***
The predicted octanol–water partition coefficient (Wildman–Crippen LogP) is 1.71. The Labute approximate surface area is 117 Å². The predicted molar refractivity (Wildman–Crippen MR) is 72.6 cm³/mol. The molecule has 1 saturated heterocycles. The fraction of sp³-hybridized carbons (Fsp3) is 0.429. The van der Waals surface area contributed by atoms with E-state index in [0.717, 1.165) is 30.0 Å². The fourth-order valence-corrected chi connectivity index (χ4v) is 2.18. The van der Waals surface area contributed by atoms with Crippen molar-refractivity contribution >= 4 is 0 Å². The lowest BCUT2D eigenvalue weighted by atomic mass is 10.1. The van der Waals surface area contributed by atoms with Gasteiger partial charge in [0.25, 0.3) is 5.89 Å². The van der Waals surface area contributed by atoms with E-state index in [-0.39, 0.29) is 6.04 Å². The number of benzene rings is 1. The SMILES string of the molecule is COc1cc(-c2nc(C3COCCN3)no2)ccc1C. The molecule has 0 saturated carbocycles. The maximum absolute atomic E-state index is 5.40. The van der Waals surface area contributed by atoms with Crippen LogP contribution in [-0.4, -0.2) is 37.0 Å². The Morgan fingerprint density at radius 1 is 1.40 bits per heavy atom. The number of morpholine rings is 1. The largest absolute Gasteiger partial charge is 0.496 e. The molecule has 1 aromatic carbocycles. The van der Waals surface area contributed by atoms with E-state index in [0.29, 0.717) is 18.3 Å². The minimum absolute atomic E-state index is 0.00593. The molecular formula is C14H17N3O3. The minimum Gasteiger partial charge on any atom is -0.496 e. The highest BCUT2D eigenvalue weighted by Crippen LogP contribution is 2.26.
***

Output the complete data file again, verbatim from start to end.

The predicted octanol–water partition coefficient (Wildman–Crippen LogP) is 1.71. The Labute approximate surface area is 117 Å². The predicted molar refractivity (Wildman–Crippen MR) is 72.6 cm³/mol. The molecule has 1 saturated heterocycles. The fraction of sp³-hybridized carbons (Fsp3) is 0.429. The van der Waals surface area contributed by atoms with E-state index in [0.717, 1.165) is 30.0 Å². The fourth-order valence-corrected chi connectivity index (χ4v) is 2.18. The van der Waals surface area contributed by atoms with Crippen molar-refractivity contribution >= 4 is 0 Å². The lowest BCUT2D eigenvalue weighted by atomic mass is 10.1. The van der Waals surface area contributed by atoms with Gasteiger partial charge in [0.25, 0.3) is 5.89 Å². The van der Waals surface area contributed by atoms with E-state index in [-0.39, 0.29) is 6.04 Å². The number of benzene rings is 1. The SMILES string of the molecule is COc1cc(-c2nc(C3COCCN3)no2)ccc1C. The molecule has 0 saturated carbocycles. The maximum absolute atomic E-state index is 5.40. The van der Waals surface area contributed by atoms with Crippen LogP contribution in [-0.4, -0.2) is 37.0 Å². The Morgan fingerprint density at radius 1 is 1.40 bits per heavy atom. The number of morpholine rings is 1. The largest absolute Gasteiger partial charge is 0.496 e. The molecule has 1 aromatic carbocycles. The van der Waals surface area contributed by atoms with E-state index in [0.29, 0.717) is 18.3 Å². The minimum absolute atomic E-state index is 0.00593. The molecular formula is C14H17N3O3. The minimum Gasteiger partial charge on any atom is -0.496 e. The highest BCUT2D eigenvalue weighted by Crippen LogP contribution is 2.26.